With giants such as Amazon gaining an ever-stronger presence in the retail space, brick-and-mortar stores have a lot to be worried about. But a study conducted by Euclid, which surveys 1,500 consumers in the US, shows that it’s not all necessarily doom and gloom. In fact, the report finds that understanding current shopping habits, particularly those of millennials, may be the key to adapting retail brands and their marketing approach to current and future shoppers.
The report found three major trends in the retail space—the first being that new buying models, particularly subscription boxes, are changing the way consumers think about stores. Secondly, the millennial generation is turned off by traditional marketing and third, there’s a growing sense of channel agnosticism, meaning that shoppers are generally open to regularly using multiple channels.
To address these trends, the report explains that retailers need to reduce friction for shoppers while using a variety of channels to provide blended experiences to a broad group of consumers. Shoppers respond to creative, distinctive and playful offerings that differentiate brands from the competition.
Specifically, Euclid found that pop-up stores were effective at drawing in shoppers, and they work both within established retail spaces or as standalone locations. The former offers novelty that will enliven the brand for consumers. The fear of missing out acts as a strong driver for people to get out and go shopping. The study found that 38 percent of people who shopped online each week would check out a pop-up store. Additionally, 50 percent of subscription box users and 29 percent of traditional brick-and-mortar shoppers said the same.
“The concepts of personalization, convenience and connection are central to the millennial buyer—and that’s apparent in this demographic’s expectations, preferences and opinions on their retail experiences,” states the report.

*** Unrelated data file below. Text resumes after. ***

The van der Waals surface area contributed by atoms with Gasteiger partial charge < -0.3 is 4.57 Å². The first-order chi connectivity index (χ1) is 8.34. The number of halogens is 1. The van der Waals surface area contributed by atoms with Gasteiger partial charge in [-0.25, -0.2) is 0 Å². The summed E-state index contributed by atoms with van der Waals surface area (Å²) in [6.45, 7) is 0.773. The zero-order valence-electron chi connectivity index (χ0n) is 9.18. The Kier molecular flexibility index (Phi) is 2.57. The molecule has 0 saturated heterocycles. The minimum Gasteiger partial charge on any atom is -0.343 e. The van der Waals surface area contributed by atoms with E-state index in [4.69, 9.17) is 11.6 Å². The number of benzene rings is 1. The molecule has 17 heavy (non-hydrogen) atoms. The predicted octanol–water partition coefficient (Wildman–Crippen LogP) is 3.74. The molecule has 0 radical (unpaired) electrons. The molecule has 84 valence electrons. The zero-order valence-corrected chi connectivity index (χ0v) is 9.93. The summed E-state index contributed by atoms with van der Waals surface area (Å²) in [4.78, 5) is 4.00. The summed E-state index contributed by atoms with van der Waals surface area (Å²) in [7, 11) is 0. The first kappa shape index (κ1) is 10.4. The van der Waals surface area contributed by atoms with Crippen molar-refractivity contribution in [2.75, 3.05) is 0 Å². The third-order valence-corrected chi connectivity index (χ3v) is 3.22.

Compared to Baby Boomers and Gen Xers, millennials are the most channel agnostic, and have no problem with switching between online and physical stores, or combining both, as their needs require. About one in three use a subscription service, showing a strong preference for this shopping model while most Boomers and Gen Xers still relied on in-store shopping.
There are two main drivers that get millennials out to stores, the first being group shopping with friends and family, indicating that the group seeks immersive and shared experiences. At the same time, millennials are far more likely to shop online to pick items up from the store for quick get-in/get-out experiences, which benefits retail brands that offer these services on their web pages or apps.
Additionally, millennials regard marketing as a turn-off, not a draw. According to the study, “Advertising isn’t a needle-mover for millennials the way it is for other generational demographics.”
For 53 percent of Baby Boomers and 40 percent of Gen Xers, an ad showing an item they want is enough to warrant a store visit, but less than a third of millennials said the same. Millennials also generally don’t care for email marketing, but that trend crosses generations, with about half of respondents from other groups stating that they would unsubscribe from a brand if they received too many messages.
In order to effectively reach millennials, brands need to offer a blend of technology, personalization and price. Price is the strongest motivating factor, and brands can couple digital coupons with outreach to establish millennial engagement. All three groups said that they would like to see stronger technology integration and curation to help them find the products that best serve their needs, suggesting that projects such as Alibaba’s New Retail Strategic Opportunities fund might have a future in the US.
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